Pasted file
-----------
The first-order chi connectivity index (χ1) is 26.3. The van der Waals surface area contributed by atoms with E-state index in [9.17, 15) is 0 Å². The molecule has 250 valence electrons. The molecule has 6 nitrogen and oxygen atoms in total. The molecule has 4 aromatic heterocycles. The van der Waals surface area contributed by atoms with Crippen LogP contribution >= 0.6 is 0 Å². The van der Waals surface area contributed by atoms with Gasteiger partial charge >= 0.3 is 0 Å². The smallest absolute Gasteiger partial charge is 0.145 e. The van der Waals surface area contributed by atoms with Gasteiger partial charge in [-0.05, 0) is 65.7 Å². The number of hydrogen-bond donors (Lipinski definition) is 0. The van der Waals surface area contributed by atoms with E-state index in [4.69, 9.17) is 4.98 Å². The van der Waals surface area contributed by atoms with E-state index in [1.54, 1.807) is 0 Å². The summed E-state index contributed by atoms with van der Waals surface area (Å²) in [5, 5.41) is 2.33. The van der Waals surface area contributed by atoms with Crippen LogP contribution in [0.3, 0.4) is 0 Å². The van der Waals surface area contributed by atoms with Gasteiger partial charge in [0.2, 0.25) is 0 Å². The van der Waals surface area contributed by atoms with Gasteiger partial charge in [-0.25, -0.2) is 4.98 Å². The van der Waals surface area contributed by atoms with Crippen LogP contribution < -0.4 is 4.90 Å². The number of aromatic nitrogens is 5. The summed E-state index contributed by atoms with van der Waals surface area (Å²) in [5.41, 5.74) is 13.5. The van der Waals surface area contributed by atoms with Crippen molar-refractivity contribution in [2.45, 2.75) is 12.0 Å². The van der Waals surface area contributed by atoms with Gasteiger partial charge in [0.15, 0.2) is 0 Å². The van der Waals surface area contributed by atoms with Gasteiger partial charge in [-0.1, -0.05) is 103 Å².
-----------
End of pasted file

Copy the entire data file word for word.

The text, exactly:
The first-order chi connectivity index (χ1) is 26.3. The van der Waals surface area contributed by atoms with E-state index in [9.17, 15) is 0 Å². The molecule has 250 valence electrons. The molecule has 6 nitrogen and oxygen atoms in total. The molecule has 4 aromatic heterocycles. The van der Waals surface area contributed by atoms with Crippen LogP contribution >= 0.6 is 0 Å². The van der Waals surface area contributed by atoms with Gasteiger partial charge >= 0.3 is 0 Å². The smallest absolute Gasteiger partial charge is 0.145 e. The van der Waals surface area contributed by atoms with Gasteiger partial charge in [-0.05, 0) is 65.7 Å². The number of hydrogen-bond donors (Lipinski definition) is 0. The van der Waals surface area contributed by atoms with E-state index in [4.69, 9.17) is 4.98 Å². The van der Waals surface area contributed by atoms with E-state index in [1.54, 1.807) is 0 Å². The summed E-state index contributed by atoms with van der Waals surface area (Å²) in [5, 5.41) is 2.33. The van der Waals surface area contributed by atoms with Crippen LogP contribution in [0.3, 0.4) is 0 Å². The van der Waals surface area contributed by atoms with Gasteiger partial charge in [0.2, 0.25) is 0 Å². The van der Waals surface area contributed by atoms with Gasteiger partial charge in [-0.25, -0.2) is 4.98 Å². The van der Waals surface area contributed by atoms with Crippen LogP contribution < -0.4 is 4.90 Å². The number of aromatic nitrogens is 5. The summed E-state index contributed by atoms with van der Waals surface area (Å²) in [5.41, 5.74) is 13.5. The van der Waals surface area contributed by atoms with Crippen molar-refractivity contribution in [2.45, 2.75) is 12.0 Å². The van der Waals surface area contributed by atoms with Gasteiger partial charge in [0.15, 0.2) is 0 Å². The van der Waals surface area contributed by atoms with Gasteiger partial charge in [-0.1, -0.05) is 103 Å².